- Associated Press - Tuesday, November 24, 2015

ALBANY, N.Y. (AP) - Alcoa has backed off a plan to eliminate hundreds of jobs at its smelting operations in northern New York after the state agreed to a series of incentives, Gov. Andrew Cuomo told a crowd of cheering workers Tuesday.

Under the terms of the agreement, the plant will remain open for at least 3 1/2 years. The state will offer up to $30 million in electricity savings and $38 million for upgrades and improvements at the facility in Massena, near the Canadian border.

The move preserves nearly 600 jobs.

Cuomo and U.S. Sen. Charles Schumer, both Democrats, negotiated the deal after Pittsburgh-based Alcoa announced the plant’s closure earlier this month.

“We have really, really great news for you today,” Cuomo told workers who assembled for the announcement Tuesday at the plant. “The Alcoa jobs are safe and they’re going to stay right here in Massena.”

Alcoa will face up to $40 million in penalties if it violates the terms of the deal.

The company still plans to eliminate dozens of positions at the facility, according to an email sent to plant workers on Tuesday. The email, from plant Location and Smelter Manager Bob Lenney, said “significant gains” will be necessary to keep the plant competitive into 2019 because of “the incredibly challenging aluminum market.”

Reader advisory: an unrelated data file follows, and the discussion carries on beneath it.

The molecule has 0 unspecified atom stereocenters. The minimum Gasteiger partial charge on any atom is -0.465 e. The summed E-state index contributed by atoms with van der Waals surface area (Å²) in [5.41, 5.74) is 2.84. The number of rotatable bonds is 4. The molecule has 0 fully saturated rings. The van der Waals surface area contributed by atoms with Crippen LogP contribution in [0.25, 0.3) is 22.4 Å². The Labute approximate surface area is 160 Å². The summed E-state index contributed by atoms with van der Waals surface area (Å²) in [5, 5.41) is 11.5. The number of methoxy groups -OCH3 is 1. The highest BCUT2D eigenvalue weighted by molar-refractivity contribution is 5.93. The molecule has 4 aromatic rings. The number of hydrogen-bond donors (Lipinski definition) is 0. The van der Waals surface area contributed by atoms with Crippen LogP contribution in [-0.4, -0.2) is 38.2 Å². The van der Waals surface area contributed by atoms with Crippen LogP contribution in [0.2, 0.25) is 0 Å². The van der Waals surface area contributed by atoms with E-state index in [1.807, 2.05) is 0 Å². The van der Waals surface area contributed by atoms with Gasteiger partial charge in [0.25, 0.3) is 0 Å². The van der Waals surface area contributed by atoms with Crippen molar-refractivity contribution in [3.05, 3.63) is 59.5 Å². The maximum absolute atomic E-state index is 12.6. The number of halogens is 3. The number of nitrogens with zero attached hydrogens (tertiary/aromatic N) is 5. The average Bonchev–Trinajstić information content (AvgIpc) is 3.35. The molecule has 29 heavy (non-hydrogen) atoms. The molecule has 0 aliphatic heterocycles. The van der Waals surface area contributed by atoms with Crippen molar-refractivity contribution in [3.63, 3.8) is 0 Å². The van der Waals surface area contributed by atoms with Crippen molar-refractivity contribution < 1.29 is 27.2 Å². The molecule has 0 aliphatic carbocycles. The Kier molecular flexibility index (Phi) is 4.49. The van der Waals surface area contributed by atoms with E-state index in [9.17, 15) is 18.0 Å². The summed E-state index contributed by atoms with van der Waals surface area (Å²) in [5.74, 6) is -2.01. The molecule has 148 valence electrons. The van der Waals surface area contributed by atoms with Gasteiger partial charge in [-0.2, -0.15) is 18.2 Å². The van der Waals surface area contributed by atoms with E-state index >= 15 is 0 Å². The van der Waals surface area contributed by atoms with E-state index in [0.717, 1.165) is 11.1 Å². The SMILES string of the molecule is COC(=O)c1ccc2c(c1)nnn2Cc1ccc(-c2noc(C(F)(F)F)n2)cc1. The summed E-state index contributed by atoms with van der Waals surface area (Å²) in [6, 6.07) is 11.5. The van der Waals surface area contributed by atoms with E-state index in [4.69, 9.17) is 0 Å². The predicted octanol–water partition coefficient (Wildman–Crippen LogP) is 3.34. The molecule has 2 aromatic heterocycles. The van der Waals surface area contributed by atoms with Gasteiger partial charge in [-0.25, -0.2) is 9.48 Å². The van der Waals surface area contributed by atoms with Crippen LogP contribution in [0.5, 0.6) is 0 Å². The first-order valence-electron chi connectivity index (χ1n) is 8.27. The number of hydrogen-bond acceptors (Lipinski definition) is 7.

“Even with this generous support from the state, regretfully approximately 85 jobs will be affected,” Lenney wrote.

Aluminum prices have plunged in recent months as economic growth in China and elsewhere has slowed, putting pressure on commodities producers like Alcoa to cut costs.

Schumer said state leaders will return to the negotiating table in three years to ensure the plant’s continued operations if necessary - though he said market forces could make it moot.

“If the price of aluminum is up, which we hope it will be, it will take care of itself,” he said. “If the price of aluminum is down, we’ll be back here.”

Earlier this month, Cuomo and Schumer announced a deal with Kraft-Heinz to keep three upstate plants open, a move that will save nearly 1,000 jobs.

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